All of this served to place myself and other Mizrahi British Jews in a state of continuous confusion, dictating a one-size-fits-all Jewish identity that did not reflect the realities of our homes and traditions. Mizrahi Jews are subsequently pressured to Ashkenize, to avoid appearing “too ethnic,” to understand their Jewish identity as not only inferior but as a historical anomaly not worthy of mention in Jewish environments. From the secular to the religious who have adopted the black hats of religious Ashkenazi tradition, a rich aspect of the Jewish world is being extinguished, for the sake of “blending in” with Ashkenazi Jewry.
A significant aspect of the Ashkenization of Judaism is in part credited to the place the Holocaust holds within the Jewish historical narrative. A tragedy which barely touched Mizrahi Jewry apart from small parts of North Africa, which also remains absent from the culture surrounding Holocaust remembrance. Mizrahi Jews across the world are expected to own the Holocaust as if it is their own. In the process, generations of Mizrahi Jews no longer understand their own history: they have been taught to weep for Krakow but never for Sanaa.
The Mizrahi story has been sacrificed at the altar of collective memory, silently accepting that ancient Judaeo-Islamic civilization is not something worth mourning. We are fed the notion of a rigid dichotomy between the Arab and Jewish worlds, as if either were two separate homogenous blocs with no connection to the other. To belong to an Arabic or Middle Eastern culture and have a Jewish identity is an oxymoron — being Polish and Jewish is not.
That lack of recognition and ensuing racism is a product of a British-Ashkenazi mind-set that regulates Judaism to a race, condensing a socio-religious group according to basic physical features — features that we Mizrahi Jews do not posses, features that are strictly European. As a result the Mizrahi Jew is a humorous concept, he does not “look” Jewish; he is Indian or Arab but never Jewish. Not really a Jew, an anomaly.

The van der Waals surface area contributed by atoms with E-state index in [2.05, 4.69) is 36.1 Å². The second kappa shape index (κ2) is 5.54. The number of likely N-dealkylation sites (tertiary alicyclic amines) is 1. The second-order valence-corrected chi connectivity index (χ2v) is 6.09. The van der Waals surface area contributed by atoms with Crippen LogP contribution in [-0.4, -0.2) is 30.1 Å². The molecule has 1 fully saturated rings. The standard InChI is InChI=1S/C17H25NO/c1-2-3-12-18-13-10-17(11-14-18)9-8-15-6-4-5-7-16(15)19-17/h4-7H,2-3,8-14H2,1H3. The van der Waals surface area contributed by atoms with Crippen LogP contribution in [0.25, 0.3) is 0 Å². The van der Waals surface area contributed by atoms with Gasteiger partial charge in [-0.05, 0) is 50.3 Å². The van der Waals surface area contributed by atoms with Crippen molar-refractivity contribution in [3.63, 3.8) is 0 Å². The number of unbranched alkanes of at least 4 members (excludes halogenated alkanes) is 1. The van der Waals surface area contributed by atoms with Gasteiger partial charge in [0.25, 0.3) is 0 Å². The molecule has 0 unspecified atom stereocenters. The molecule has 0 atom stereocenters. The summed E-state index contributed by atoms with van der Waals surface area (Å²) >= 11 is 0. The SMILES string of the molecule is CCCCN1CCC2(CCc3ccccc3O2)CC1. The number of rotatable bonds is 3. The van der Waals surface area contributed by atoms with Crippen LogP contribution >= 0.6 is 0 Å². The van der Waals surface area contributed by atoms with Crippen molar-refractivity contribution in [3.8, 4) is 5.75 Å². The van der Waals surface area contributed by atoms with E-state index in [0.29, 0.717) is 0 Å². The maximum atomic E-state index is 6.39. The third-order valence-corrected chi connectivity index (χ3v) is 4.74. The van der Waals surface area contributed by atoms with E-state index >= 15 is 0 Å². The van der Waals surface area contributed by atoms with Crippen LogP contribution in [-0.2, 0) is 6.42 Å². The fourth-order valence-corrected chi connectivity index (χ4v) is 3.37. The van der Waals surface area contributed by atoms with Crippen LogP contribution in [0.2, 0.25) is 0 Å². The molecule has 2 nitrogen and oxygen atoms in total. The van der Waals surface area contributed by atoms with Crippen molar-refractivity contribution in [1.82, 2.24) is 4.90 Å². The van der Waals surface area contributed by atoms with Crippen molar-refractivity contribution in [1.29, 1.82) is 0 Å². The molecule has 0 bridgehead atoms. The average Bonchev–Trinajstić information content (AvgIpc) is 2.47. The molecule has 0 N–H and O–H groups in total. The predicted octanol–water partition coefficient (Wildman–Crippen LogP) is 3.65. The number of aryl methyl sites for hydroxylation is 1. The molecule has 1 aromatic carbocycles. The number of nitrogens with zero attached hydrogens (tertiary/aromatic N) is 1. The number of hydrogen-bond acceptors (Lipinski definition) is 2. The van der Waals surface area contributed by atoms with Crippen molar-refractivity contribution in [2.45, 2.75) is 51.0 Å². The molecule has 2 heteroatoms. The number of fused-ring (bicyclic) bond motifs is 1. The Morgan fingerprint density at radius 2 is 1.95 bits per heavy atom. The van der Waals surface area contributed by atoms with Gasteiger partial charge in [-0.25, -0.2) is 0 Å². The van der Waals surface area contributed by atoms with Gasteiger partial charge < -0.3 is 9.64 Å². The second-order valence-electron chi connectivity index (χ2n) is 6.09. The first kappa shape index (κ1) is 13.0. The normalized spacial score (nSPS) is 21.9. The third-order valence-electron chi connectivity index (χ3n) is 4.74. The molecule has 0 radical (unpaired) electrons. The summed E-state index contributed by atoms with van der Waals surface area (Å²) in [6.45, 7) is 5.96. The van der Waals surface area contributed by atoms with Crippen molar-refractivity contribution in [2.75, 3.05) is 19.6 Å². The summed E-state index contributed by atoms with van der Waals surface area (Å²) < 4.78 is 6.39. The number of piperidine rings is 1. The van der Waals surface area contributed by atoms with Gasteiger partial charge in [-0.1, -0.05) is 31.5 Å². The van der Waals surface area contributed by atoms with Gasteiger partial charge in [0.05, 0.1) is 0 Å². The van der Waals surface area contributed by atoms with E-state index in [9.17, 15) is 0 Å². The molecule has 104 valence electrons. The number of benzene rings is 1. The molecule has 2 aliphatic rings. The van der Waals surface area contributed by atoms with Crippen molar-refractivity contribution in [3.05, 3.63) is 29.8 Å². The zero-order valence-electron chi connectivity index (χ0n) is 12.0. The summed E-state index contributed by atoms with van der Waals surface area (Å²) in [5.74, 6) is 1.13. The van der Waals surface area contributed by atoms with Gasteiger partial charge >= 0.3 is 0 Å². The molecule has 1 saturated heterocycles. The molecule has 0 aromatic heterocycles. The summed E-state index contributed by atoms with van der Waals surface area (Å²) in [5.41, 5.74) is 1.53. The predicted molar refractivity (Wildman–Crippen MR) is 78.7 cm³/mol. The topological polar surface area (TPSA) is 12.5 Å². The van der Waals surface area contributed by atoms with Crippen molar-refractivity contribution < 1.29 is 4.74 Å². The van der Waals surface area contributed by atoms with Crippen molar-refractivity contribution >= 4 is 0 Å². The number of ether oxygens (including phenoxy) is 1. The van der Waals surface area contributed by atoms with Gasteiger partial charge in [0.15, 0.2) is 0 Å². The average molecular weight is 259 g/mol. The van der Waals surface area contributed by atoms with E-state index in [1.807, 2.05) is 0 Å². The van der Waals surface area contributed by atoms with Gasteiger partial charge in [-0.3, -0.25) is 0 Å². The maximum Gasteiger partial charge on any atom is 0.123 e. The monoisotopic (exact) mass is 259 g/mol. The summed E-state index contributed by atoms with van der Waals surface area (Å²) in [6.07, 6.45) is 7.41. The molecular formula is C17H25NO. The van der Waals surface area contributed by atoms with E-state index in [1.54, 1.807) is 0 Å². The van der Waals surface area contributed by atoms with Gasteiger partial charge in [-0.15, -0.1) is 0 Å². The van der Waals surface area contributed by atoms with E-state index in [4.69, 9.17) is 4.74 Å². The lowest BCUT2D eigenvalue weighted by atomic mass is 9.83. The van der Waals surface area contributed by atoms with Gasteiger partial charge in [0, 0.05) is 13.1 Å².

The Mizrahi struggle in Israel today is one about cultural recognition, historical justice for the crimes inflicted upon it by the Ashkenazi establishment and a demand for a new pluralism, one that brings the Mizrahi story into the fold. However, the Mizrahi struggle is not solely confined to Israel, it is part of a wider struggle for Mizrahi recognition across the Jewish communities of the West. The Mizrahi identity is subsequently swallowed up by an Ashkenazi collective memory and voice; the Mizrahi is expected to conform to the Ashkenazi hegemon.
If Israeli Jewish society is going to move forward dealing with its own racial tensions, it also requires British and world Jewry to do so. If Western Jewish communities begin to understand the Mizrahi in their midst, to recognize his story and to restore his rightful place in the Jewish collective imagination, then maybe, just maybe Israeli Jewish society might begin taking steps regarding its own Mizrahi population.
Leeor Ohayon is a documentary photographer from London currently in Israel focusing his photographic work on Mizrahi Jewry.